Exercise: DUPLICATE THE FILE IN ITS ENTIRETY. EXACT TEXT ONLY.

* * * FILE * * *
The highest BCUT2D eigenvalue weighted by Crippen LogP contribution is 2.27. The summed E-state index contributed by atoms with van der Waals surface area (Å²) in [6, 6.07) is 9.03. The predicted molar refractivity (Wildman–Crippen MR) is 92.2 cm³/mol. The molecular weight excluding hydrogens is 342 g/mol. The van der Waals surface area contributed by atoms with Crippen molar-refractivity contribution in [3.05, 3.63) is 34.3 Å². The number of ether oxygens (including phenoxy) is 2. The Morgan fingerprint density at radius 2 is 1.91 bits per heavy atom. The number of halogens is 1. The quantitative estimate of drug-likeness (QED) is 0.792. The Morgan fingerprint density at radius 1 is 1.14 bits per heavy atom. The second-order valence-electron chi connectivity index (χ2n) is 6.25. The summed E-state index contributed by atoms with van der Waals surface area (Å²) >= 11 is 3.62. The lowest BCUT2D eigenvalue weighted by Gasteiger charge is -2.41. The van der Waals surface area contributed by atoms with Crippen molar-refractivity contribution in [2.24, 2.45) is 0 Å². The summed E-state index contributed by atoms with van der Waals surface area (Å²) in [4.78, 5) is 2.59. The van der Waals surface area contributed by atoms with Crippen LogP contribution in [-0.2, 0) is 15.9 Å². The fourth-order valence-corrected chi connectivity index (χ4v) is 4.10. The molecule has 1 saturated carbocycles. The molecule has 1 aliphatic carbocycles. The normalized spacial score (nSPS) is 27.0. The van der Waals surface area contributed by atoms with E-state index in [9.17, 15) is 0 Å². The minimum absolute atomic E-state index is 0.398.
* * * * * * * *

The highest BCUT2D eigenvalue weighted by Crippen LogP contribution is 2.27. The summed E-state index contributed by atoms with van der Waals surface area (Å²) in [6, 6.07) is 9.03. The predicted molar refractivity (Wildman–Crippen MR) is 92.2 cm³/mol. The molecular weight excluding hydrogens is 342 g/mol. The van der Waals surface area contributed by atoms with Crippen molar-refractivity contribution in [3.05, 3.63) is 34.3 Å². The number of ether oxygens (including phenoxy) is 2. The Morgan fingerprint density at radius 2 is 1.91 bits per heavy atom. The number of halogens is 1. The quantitative estimate of drug-likeness (QED) is 0.792. The Morgan fingerprint density at radius 1 is 1.14 bits per heavy atom. The second-order valence-electron chi connectivity index (χ2n) is 6.25. The summed E-state index contributed by atoms with van der Waals surface area (Å²) >= 11 is 3.62. The lowest BCUT2D eigenvalue weighted by Gasteiger charge is -2.41. The van der Waals surface area contributed by atoms with Crippen molar-refractivity contribution in [2.24, 2.45) is 0 Å². The summed E-state index contributed by atoms with van der Waals surface area (Å²) in [4.78, 5) is 2.59. The van der Waals surface area contributed by atoms with Crippen LogP contribution in [-0.2, 0) is 15.9 Å². The fourth-order valence-corrected chi connectivity index (χ4v) is 4.10. The molecule has 1 saturated carbocycles. The molecule has 1 aliphatic carbocycles. The normalized spacial score (nSPS) is 27.0. The van der Waals surface area contributed by atoms with E-state index in [9.17, 15) is 0 Å². The minimum absolute atomic E-state index is 0.398.